Living with females extends the reproductive life of the male mouse

January 22, 2009

Living with a female mouse can extend the reproductive life of a male mouse by as much as 20 percent, according to a study conducted by Ralph Brinster and a team of other researchers at the University of Pennsylvania School of Veterinary Medicine. The study was reported online today in the journal Biology of Reproduction.

The researchers hypothesize that the females' effect on the environment of the spermatogonial stem cells likely occurs through the male's endocrine and nervous systems, but other systems are likely involved. The change amounts to a reduction of fertility six months earlier in "lonely" mice as opposed to those who have female companionship.

The results have significant implications for the maintenance of male fertility in wildlife, livestock and even human populations.

Brinster and his team housed male mice with and without female companions for 16-32 months. Each male was placed with two novel females at two-month intervals to test its ability to impregnate the females. The results indicated that males housed with females did not show a drop in fertility until 32 months of age, a six-month increase in fertility over males housed alone.

The study also indicated, however, that once male fertility began to decrease, the rate of decrease was the same for both those that lived with females and those that did not. The decline in fertility appeared to be due in part to defects in the sperm-production process.

"It appears that housing females with a male mouse delays the decline of reproductive processes at the cellular level by somehow affecting the cells surrounding the stem cells that produce spermatozoa in the testes," said Brinster, professor of physiology at Penn Vet. "Whether this female influence occurs in other species is not known."

While it is commonly known that reproductive aging of males includes decreased fertility, the factors that delay aging are largely unknown. Histological analysis indicated that abnormal spermatogenesis occurred sooner in isolated males, suggesting that defects in spermatogenesis may play a role in the greater decrease in fertility in isolated males.

"If it turns out that this reproductive effect is mimicked in other species, for example, livestock animals that affect food production, then a 20 percent increase in male fertility could mean an extension of the male reproductive life span of years," Brinster said. "This finding may also have relevance for the protection of some large endangered species."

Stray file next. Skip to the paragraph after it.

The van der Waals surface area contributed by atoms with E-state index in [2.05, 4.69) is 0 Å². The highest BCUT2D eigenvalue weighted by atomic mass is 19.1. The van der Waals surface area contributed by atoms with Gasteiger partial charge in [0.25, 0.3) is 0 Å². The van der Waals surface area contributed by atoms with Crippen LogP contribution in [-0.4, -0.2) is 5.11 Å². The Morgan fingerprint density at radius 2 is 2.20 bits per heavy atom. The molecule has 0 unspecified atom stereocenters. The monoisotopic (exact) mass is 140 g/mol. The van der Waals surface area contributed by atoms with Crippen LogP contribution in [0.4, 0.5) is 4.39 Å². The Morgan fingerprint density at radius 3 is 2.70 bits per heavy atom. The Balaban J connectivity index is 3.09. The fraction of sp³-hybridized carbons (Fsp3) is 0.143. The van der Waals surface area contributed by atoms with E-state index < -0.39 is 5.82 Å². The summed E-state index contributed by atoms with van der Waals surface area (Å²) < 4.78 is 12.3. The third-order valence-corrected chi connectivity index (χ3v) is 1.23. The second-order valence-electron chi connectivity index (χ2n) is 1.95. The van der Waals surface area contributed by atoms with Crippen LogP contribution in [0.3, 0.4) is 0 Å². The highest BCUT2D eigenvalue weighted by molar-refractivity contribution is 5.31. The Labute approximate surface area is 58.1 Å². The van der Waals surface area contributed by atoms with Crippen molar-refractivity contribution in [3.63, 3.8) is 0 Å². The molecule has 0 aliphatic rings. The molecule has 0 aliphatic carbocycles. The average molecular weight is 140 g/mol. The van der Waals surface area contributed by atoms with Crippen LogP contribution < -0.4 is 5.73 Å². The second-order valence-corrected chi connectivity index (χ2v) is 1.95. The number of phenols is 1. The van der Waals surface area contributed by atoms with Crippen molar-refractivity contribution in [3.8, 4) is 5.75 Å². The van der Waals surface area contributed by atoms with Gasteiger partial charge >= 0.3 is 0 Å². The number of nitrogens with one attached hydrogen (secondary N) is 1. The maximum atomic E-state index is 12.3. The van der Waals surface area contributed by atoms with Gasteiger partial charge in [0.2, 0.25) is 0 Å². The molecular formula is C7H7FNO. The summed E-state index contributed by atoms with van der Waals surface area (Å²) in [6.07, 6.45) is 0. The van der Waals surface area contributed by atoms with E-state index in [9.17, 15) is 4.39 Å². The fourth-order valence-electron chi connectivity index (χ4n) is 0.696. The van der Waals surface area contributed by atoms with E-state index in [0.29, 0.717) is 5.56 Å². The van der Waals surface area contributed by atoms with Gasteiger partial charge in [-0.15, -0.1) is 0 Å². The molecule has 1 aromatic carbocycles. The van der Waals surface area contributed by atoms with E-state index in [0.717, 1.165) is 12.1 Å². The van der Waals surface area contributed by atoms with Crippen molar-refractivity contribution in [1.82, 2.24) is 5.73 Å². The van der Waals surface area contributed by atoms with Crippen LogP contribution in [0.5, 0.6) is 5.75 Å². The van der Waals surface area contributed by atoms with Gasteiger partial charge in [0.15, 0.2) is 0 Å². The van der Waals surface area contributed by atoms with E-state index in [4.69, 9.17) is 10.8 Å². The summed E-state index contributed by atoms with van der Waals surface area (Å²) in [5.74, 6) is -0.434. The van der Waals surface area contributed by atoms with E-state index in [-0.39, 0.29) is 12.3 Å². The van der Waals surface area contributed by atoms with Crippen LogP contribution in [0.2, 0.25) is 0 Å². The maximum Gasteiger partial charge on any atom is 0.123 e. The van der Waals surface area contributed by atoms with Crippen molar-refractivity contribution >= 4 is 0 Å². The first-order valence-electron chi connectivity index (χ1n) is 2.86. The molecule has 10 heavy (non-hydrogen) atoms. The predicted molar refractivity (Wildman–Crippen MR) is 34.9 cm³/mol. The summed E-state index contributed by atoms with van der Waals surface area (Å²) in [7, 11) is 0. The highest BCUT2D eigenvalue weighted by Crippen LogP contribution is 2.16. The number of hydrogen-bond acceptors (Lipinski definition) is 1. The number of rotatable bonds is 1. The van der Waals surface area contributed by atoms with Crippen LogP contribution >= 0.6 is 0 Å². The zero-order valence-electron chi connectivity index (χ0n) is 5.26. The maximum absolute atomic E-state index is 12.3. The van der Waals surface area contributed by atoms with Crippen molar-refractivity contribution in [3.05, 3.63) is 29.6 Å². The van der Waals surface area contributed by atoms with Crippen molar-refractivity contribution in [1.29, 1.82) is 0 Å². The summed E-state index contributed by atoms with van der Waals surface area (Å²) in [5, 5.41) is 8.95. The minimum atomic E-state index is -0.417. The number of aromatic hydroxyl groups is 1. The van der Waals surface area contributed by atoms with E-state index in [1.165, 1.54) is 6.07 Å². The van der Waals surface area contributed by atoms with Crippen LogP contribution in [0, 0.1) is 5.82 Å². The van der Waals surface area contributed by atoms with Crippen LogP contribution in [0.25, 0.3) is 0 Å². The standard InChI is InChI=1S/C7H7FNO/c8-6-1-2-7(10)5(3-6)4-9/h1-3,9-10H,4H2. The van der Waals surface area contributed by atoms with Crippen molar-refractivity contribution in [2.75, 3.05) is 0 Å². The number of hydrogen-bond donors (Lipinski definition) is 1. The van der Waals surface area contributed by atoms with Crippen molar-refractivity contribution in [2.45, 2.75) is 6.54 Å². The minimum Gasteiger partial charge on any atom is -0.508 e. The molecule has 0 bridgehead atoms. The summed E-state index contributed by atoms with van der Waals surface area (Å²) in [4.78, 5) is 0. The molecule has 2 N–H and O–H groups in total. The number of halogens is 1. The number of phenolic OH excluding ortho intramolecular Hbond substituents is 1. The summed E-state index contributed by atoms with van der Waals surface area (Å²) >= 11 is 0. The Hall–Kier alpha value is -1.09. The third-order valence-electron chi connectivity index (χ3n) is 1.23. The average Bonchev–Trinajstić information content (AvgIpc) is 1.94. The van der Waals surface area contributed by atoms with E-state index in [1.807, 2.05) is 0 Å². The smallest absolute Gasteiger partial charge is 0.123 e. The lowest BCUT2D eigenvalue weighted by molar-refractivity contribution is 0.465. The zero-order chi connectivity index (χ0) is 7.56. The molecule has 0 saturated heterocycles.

This research continues 10 years of study on the relationship between the stem cell environment, called the "niche" and spermatogonial stem cells, or SSCs. Brinster's team first discovered that the niche in the testis of the newborn male mouse supports the stem cell and its differentiation to produce complete spermatogenesis better than the niche in the mature adult male testis. In subsequent studies, Brinster determined that when the SSCs of young males were transferred into new young testes every three months, the SSCs survived for more than three years, a greater than 50 percent increase in life of the stem cell. Therefore, in old males it was the SSC niche in the testis that was failing long before the SSC, which was relatively long-lived.

The female is just one of many environmental cues that may influence the niche and cells, and thereby fertility, of the male. Whether this female influence occurs in other species is not known, but it is known that the female profoundly modifies a variety of responses in males in many areas of male physiology and psychology.

The study was performed by Brinster of the Department of Animal Biology in the School of Veterinary Medicine at Penn, as well as Jonathan A. Schmidt and Jon M. Oatley, now of the Department of Dairy and Animal Science at Pennsylvania State University. The research was supported by the National Institutes of Health and the Robert J. Kleberg Jr. and Helen C. Kleberg Foundation.

Brinster, the Richard King Mellon Professor of Reproductive Physiology at Penn, has been a leader in the biology of germ cells, such as egg or sperm, whose genes are passed along to offspring. Early in his career, he established techniques to grow and manipulate eggs and later used these methods to generate genetic changes in mice and other animals. More recently, Brinster has created a technique of altering genes in spermatagonial stem cells, the cells that produce sperm.

Source: University of Pennsylvania

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